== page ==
Why Millennials Are Better With Money
When we think about millennials, a few less than complimentary stereotypes may come to mind. People born between the early 1980’s and early 2000’s are often labeled as entitled, debt-laden, and fiscally irresponsible, even by members of their own generation. However, various studies prove that millennials are far from careless with their money. In fact, spending their formative years during a recession may have permanently influenced them.

Why Millennials Are Better With Money

What Makes Millennials Good With Money? 

The good financial sense of millennials is evident in various ways. TD Ameritrade’s Next Generation Research survey looked into the financial habits of millennials vs. baby boomers. 80 percent of millennials stick to a planned budget, compared to 61 percent of boomers. Another survey by Bankrate revealed that millennials are saving more money than any other group – despite the pressures of squeezed wages and educational debt. 62 percent of millennials save more than 5 percent of their income, and 29 percent save over 10 percent.

Growth of The Gig and Sharing Economy 

As well as being more careful with their money, millennials have some innovative ways of spending and earning as well. The Sharing Economy is a socio-economic ecosystem built around the sharing of human, physical, and intellectual resources. Millennials use it purely by second nature. While Airbnb is an everyday example, even the very wealthy spend money in the sharing economy. Shared ownership of high-end products like luxury property and supercars are gaining in popularity.
The sharing economy hasn’t only grown due to young people’s lack of resources, but also through their preferences. Millennials prefer the flexibility and freedom of this new way of spending money over the responsibilities of direct ownership.
Another change is a labor market called the “gig economy,” characterized by casual work rather than permanent jobs. After the recession, many employers became reluctant to take on staff on a traditional basis. Instead, they engage freelancers, use zero-hour contracts or pay per hour. While this means millennials often work harder in less secure circumstances, it also carries the advantage of flexibility.
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Effects of The 2008 Recession

So where do these habits, which seem so at odds with the stereotype of a self-obsessed youth who expects everything handed to them on a plate, originate from? Any millennial old enough to manage their own finances would have spent either their teenage years, graduation, or early career during the last recession. The 2008 downturn is one of the defining features of many millennials young lives. This undoubtedly affected how they think about money.
For example, a university attendee who’s 26 now would have entered higher education just as it became clear their options were shrinking, people were losing jobs, and credit was hard to find. Others would have had the even scarier prospect of diving into the job market in these conditions. Although we officially left the recession in 2010, for many it feels as though things never truly recovered.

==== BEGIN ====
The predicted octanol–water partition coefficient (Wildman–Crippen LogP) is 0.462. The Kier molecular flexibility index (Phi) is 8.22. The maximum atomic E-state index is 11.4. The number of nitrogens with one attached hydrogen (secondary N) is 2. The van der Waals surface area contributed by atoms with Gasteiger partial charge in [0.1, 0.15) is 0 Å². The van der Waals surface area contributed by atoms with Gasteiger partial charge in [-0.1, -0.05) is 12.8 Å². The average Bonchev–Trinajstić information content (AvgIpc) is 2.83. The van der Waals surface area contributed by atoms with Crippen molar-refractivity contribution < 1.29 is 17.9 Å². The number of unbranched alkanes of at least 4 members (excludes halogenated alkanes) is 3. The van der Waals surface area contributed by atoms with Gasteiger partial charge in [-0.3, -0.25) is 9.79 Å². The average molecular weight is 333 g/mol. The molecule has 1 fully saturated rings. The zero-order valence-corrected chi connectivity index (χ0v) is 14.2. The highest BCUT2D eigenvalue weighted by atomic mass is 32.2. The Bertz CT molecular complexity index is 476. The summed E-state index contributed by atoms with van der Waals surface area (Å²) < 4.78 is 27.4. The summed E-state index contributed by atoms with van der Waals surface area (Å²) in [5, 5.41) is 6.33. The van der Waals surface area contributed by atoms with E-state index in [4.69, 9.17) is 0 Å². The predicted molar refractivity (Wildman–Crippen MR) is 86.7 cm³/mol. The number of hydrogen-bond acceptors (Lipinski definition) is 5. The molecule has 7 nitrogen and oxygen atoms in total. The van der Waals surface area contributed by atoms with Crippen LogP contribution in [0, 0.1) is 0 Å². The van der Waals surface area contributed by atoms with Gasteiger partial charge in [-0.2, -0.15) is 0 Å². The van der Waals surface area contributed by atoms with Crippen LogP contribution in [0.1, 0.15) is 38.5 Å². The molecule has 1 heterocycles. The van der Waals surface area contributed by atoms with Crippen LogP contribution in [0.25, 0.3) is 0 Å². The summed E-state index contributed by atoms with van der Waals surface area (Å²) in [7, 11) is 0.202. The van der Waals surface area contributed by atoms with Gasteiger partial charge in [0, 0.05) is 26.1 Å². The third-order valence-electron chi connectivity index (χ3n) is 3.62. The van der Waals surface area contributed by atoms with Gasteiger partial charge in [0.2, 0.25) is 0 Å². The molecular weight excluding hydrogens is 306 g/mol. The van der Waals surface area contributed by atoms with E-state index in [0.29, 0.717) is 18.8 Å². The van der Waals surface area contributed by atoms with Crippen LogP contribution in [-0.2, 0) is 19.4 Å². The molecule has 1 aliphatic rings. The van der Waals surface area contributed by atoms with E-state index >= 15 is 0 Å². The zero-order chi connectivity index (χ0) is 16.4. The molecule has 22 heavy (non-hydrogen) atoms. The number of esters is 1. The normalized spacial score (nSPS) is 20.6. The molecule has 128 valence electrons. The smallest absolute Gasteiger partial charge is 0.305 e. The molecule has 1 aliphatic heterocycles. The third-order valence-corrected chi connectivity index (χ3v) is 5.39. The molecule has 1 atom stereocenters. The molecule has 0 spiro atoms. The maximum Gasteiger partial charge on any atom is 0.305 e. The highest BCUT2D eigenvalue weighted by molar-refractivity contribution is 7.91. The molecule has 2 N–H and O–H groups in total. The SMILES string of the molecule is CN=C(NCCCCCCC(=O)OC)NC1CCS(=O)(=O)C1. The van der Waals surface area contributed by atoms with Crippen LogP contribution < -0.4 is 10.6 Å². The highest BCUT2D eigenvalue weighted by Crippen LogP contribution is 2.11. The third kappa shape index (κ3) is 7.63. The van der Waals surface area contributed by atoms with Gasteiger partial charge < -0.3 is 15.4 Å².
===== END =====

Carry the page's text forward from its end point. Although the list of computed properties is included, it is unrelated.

Influence On The Millennial Mind-Set 

It’s in this context that millennials learned that “jobs for life” could disappear, that being a homeowner doesn’t guarantee financial security and that achieving your goals may well take more hard work than before. This naturally would lead people to develop a prudent outlook on money, especially considering high debt and difficulty in finding a fixed income. Furthermore, the millennials who were at working age during this uncertain time had to adapt and think differently than their parents. This variety of factors helped mold the economy as it appears today.
Products of this such as crowd funding and peer-to-peer lending make sense considering the lack of access to borrowed money for young people. However, the growing dominance of the sharing economy can also be attributed to other factors. This includes millennials’ well-documented lack of interest in owning physical things in favor of spending their money on experiences.

Rejecting Materialism

The transitory nature of an Airbnb holiday may seem like a frivolous way to spend money compared to the baby-boomers focus on home ownership. However, given that millennials witnessed how pouring money into physical things doesn’t alway pay off, this choice makes more sense. Coming of age during a global recession didn’t only change millennials attitude to money, it influenced their attitude to life. We now have a generation that has begun to reject material things in favor of experiences which are enriching in other ways.
It’s difficult to imagine how the world would look now without the 2008 recession. It seems to have influenced how millennials think most of all. Graduating when jobs were few and futures bleak caused millennials to think on their feet. The result of this not only made millennials better with money but also transformed the business landscape forever.

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